There's a scene in Disc 3 where the three Doctors and Charley go into Rassilon's tower. They come across the familiar chessboard of death, and the familiar solution - "Pi!". Showing previously unseen ability and bitchitude, Charley calls them all a pack of useless wankers and gives the actual solution to the chessboard with only a seconds pause for thought. (An explanation, by the way, that would make no sense at all to a Gallifreyan who knew nothing of Earth) This is several things: it is a subversion of the arguably sexist standard in which a Doctor explains important details to the companion by having the lines of communication shift the other way, it is a mockery of one of the worst pieces of writing in the series' history, and a nod to The Five Doctors, the halfway point to the special and a highly popular story.

What the scene isn't is good drama.

And THAT'S exactly what fans were expecting.

As an anniversary special, an exceptionally twisted one to showcase the unusual bent taken by fandom in adapting their favourite show of all time, Zagreus works. BUT the story is also meant to be a resolution to a shocking cliffhanger at the end of Neverland, with the Doctor apparently dead and Charley out of the picture. It is slightly damning that the actual beginning point of Zagreus doesn't seem to match up well with this (Much in the same way that Scherzo doesn't lead on naturally from the end of this one..) and what follows shows that Russell wasn't very concerned with producing a dramatic story in any conventional sense and concluding that storyline.

See, what fans would have been expecting would have been an apocalyptic story about the potential death of Our Universe from the Anti-Time infection. They would have expected, in this moment of crisis, the Doctors to attempt to unite across their time-streams, Voltron-like, to fight against the oncoming Evil McGann. They would have expected battle-scenes in the streets of The Capitol, great speeches about evil, and maybe cut-aways to Rassilonian history at the beginning of each disc to explain the backstory. It's hard to argue that it wouldn't have made more sense to do that in the given context, and also difficult to argue that it wouldn't have been a more satisfying story.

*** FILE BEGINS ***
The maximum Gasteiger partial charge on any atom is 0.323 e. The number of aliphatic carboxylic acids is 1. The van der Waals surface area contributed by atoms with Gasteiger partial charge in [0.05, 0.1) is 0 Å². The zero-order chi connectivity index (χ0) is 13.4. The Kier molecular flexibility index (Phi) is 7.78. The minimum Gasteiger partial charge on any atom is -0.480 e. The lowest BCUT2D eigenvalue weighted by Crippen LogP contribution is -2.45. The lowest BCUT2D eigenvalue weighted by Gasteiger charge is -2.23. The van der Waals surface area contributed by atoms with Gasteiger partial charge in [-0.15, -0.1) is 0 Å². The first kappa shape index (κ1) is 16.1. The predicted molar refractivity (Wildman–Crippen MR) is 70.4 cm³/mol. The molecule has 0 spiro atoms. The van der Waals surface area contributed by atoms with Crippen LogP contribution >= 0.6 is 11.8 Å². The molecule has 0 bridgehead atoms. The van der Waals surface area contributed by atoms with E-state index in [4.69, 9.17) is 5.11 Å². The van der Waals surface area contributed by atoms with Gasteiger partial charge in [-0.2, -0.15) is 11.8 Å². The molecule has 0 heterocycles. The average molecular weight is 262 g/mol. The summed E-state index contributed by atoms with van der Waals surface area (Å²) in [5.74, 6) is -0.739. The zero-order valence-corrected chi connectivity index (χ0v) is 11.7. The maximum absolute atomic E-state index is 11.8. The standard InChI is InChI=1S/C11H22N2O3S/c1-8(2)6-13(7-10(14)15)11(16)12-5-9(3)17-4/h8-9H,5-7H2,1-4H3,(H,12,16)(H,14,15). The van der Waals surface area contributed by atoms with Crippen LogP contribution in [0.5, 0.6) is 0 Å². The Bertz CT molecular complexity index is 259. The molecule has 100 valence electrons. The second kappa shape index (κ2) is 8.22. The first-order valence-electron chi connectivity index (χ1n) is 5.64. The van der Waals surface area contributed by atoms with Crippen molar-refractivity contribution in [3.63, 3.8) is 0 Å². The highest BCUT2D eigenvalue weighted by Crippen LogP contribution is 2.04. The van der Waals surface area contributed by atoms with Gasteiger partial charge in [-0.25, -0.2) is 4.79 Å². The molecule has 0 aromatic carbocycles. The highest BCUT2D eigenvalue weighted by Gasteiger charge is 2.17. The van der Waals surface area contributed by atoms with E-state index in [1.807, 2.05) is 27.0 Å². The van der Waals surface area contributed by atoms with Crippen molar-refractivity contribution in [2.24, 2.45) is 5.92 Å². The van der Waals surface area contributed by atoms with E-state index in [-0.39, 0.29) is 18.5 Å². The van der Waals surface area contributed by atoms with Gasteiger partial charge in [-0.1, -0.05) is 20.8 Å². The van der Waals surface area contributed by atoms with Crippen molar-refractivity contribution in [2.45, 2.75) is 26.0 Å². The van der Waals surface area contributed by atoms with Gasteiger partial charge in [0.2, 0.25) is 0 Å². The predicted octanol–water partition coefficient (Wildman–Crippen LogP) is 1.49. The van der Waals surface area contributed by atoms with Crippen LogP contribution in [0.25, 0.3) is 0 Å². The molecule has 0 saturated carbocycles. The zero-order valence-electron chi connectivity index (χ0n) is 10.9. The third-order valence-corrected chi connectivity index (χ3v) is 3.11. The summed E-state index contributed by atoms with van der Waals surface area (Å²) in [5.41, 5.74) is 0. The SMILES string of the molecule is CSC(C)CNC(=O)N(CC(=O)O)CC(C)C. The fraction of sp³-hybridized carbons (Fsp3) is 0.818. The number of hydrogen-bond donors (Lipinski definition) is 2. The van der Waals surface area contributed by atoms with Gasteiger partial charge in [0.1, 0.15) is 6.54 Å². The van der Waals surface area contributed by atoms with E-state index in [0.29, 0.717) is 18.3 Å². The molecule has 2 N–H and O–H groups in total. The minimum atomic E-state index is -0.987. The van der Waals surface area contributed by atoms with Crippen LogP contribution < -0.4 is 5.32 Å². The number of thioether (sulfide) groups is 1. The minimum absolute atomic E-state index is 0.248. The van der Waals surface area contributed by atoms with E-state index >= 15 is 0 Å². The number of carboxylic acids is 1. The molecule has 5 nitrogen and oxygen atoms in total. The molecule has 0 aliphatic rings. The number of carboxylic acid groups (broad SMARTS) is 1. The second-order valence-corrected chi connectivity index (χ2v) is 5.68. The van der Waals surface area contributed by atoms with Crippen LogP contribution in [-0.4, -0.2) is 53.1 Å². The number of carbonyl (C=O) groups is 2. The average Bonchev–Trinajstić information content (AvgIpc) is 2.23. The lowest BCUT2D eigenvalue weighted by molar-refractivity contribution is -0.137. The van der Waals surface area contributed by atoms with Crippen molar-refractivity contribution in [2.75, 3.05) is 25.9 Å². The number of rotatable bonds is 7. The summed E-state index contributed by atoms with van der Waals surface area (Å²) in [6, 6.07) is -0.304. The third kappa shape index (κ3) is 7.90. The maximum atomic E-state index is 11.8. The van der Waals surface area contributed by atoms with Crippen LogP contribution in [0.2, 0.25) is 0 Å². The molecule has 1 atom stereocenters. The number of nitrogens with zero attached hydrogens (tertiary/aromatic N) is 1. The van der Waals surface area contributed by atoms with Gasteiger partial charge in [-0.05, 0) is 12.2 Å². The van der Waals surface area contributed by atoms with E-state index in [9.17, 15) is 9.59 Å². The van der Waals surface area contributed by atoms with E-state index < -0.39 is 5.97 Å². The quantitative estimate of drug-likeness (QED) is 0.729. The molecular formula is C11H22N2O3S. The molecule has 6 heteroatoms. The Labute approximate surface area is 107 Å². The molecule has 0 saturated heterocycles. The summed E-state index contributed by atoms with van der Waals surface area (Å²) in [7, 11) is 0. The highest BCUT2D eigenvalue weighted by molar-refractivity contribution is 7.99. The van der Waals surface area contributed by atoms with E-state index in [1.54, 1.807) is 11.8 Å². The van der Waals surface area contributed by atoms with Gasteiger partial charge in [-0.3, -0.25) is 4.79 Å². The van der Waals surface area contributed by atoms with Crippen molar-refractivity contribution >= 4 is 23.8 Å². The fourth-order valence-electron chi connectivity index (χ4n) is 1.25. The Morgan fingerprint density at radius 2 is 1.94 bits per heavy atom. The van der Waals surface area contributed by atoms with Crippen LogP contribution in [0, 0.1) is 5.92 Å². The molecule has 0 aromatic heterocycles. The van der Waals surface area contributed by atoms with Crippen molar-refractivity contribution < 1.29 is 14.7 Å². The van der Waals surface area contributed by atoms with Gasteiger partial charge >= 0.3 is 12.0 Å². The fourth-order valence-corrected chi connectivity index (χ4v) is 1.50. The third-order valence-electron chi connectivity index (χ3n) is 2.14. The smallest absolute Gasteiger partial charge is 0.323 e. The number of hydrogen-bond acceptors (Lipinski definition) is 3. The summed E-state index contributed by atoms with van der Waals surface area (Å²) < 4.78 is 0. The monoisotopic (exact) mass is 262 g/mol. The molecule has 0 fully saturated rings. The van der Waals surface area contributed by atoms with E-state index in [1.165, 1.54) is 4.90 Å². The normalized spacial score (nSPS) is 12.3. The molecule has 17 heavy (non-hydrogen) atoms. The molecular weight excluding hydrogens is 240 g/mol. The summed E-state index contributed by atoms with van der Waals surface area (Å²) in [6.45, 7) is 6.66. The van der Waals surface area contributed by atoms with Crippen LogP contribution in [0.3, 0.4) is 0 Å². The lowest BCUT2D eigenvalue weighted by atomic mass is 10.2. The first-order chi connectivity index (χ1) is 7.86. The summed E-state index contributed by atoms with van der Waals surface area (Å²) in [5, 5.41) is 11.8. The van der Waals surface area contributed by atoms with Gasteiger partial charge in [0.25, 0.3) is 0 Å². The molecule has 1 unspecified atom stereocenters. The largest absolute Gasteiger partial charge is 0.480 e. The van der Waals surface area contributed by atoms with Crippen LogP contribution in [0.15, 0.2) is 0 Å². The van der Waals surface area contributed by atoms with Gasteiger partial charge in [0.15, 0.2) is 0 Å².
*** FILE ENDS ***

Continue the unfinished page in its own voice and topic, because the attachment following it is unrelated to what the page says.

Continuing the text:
That is what overshadows Zagreus. Its hearts are in the right place, but the lead-in was all wrong. If we were treated to a fifth season of Blakes 7, and were then given 50 minutes of poking fun at the shows history as a resolution to the Gauda Prime shoot-out, it would be an apt comparison. I say, contrary to popular belief, Zagreus is a victim of bad judgement, rather than bad writing.


Omega - As a side-point (Always a good thing to start with in a review) I would have to be entirely incummunocado with fandom to be oblivious to the antipathy/incomprehension that greeted the news that the 'villain trilogy' of audios would be rounded off with 'Omega'. Okay, yes, 'Master' and 'Davros' would be the first off anybody's mind when asked for three identifiable villains but... when it comes to individuals the Doctor hasn't really faced off against that many with the room to return. I also haven't read any alternative suggestions at all for who the fans, so aghast with this decision, would have liked to fill the slot...

GUARDIAN - The Black Guardian is one of the more identifiable recurring villains, thanks mostly to JNT realising that Valentine Dyall's brilliantly villainous portrayal was completely wasted in the closing couple of minutes of The Armageddon Factor all those years ago. I'm not sure how much depth to his character, per se, could be uncovered, but an audio about the personification of chaos and injustice would have plenty of breathing space for cool ideas - the one Big Finish audio I think would be cool if done by Larry Miles.

VALEYARD - Hey, it could be good. Very good in fact. It would just have to overcome the facts that a) It would mean a rescheduling since Davo vs Valeyard rapes continuity to the point that even Big Finish couldn't condone it and b) Nobody in fandom seems to like Valeyard as a character only as a concept. Which is a bit of a shame since Michael Jaystone really gives it his all...